FECL 38 (October 1995):
The European Information System (EIS) is to replace the Schengen Information System (SIS), once all EU member states have agreed on common rules regarding external border controls and the free movement of persons within the EU's common territory. A draft Convention on the European Information System has existed for quite some time. Its provisions are to a large extent identical with the Schengen Agreement's Title on the SIS (see FECL No.24: "No agreement on EIS and Europol Conventions"). But, as with the Convention on the control of the common external borders, a dispute between Spain and the UK on the future of Gibraltar, as well as disagreement among the member states on jurisdictional powers for the European Court of Justice, have until now effectively blocked the signing of the EIS Convention. Nonetheless, the Spanish Presidency seems to have some hopes that the Convention could be signed at the next meeting of the Justice and Home Affairs Council (JHA) on 23-24 November.
Following the signing of the CIS (Customs Information System) Convention on 26 July (see FECL No.36: "Ambassadors sign Europol Convention"), work has concentrated on the planned revision of the so-called Naples Convention on mutual assistance between the Customs authorities of the member states. The item is on the provisional agenda of the 23 November JHA meeting, but according to a note of the Danish Ministry of Justice, "a number of substantial problems remain to be solved, before work can be completed".
Work on establishing the internal rules, among other things for the organisation's administration and the analysis register seems to have made little progress. The presidency is merely planning a "discussion" of the subject at the next JHA meeting. The question of setting up a framework for the extended scope of Europol/EDU's activities (to illegal trafficking of nuclear materials, theft of motor vehicles and smuggling of illegal immigrants) will also be raised.
Other projects of the presidency include
- the presentation before the end of the year of a report on the extent of organised crime and its development tendencies;
- increased cooperation with central and Eastern European countries in fighting fraud in areas such as stock exchanges, credit business and telecommunications, illegal trafficking of motor vehicles and art, as well as money laundering.
- a proposal for a common definition of the term "criminal organisation" and, in connection with this, initiatives for the protection of witnesses and "persons cooperating with justice";
- improved mechanisms for mutual judicial assistance;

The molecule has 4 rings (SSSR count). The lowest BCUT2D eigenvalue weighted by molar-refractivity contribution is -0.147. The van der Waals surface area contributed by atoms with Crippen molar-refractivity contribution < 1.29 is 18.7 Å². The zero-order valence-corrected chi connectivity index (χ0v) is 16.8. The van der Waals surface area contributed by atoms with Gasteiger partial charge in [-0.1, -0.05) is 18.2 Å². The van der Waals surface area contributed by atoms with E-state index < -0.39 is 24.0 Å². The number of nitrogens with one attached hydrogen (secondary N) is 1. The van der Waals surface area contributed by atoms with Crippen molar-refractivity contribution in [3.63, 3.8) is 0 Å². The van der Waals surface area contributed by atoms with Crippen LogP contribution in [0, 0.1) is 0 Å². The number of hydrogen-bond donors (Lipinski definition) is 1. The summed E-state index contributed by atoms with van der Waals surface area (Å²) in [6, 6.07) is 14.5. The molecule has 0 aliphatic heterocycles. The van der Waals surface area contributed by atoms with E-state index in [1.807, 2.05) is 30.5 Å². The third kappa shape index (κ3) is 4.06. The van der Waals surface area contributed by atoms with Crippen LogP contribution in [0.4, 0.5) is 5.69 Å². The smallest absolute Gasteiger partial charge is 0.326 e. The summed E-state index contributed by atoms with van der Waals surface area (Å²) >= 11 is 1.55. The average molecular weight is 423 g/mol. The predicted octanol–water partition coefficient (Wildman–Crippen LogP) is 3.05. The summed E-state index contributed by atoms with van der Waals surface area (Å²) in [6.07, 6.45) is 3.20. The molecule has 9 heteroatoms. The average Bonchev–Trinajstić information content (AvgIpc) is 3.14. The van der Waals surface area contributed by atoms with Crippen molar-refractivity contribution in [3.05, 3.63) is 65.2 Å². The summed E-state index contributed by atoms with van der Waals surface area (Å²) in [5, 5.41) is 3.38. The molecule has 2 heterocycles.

- the signing of a "general" Convention on harmonised extradition procedures by the JHA Ministers.
A Convention on facilitated extradition procedures was signed on 26 July, but it concerns only extraditions which are consented to by the subject. The new draft Convention applies to all extradition procedures and provides for the extradition by member states of their own citizens and of persons accused of political crimes. This has raised doubts among certain member states, but the Spanish Presidency has nevertheless scheduled the signing of the Convention for the 23 November JHA meeting.
The Spanish Presidency wishes to set up a particular "ad hoc working group" on police research and police technology. The group shall deal with technical problems related to the legal interception of telecommunications, the use of DNA analyses in criminal cases, voice identification and audio-technical analyses, as well as with the introduction of a European standard for police-radio telecommunications.
Work is also continuing in fields such as police training and extended information exchange concerning hooliganism, violence, and violence related to racism and xenophobia.
Among the items to be examined and, possibly adopted at the 23 November JHA meeting are:
- a harmonised application of the definition of "refugee" under the 1951 Geneva Convention;
- a convergence in the conditions of reception of asylum-seekers in the member states;
- the status of long-standing foreign residents;
- "burden sharing" in the event of mass influxes of refugees;
- moves towards harmonisation of national practices on aid provided for voluntary return of foreigners without authorization to stay;
- conclusions of the feasibility study into an automated European Fingerprint Recognition System (EURODAC).
Sources: Information Note of the Danish Ministry of Justice to the Parliament's Legal Committee, 21.9.95 (on justice and police issues); Migration News Sheet, October 95, No. 151/95-10 (on immigration and asylum issues): Available at: MNS, 172-174, rue Joseph II, B-1040 Brussels; Tel/Fax: +32/2 2303750.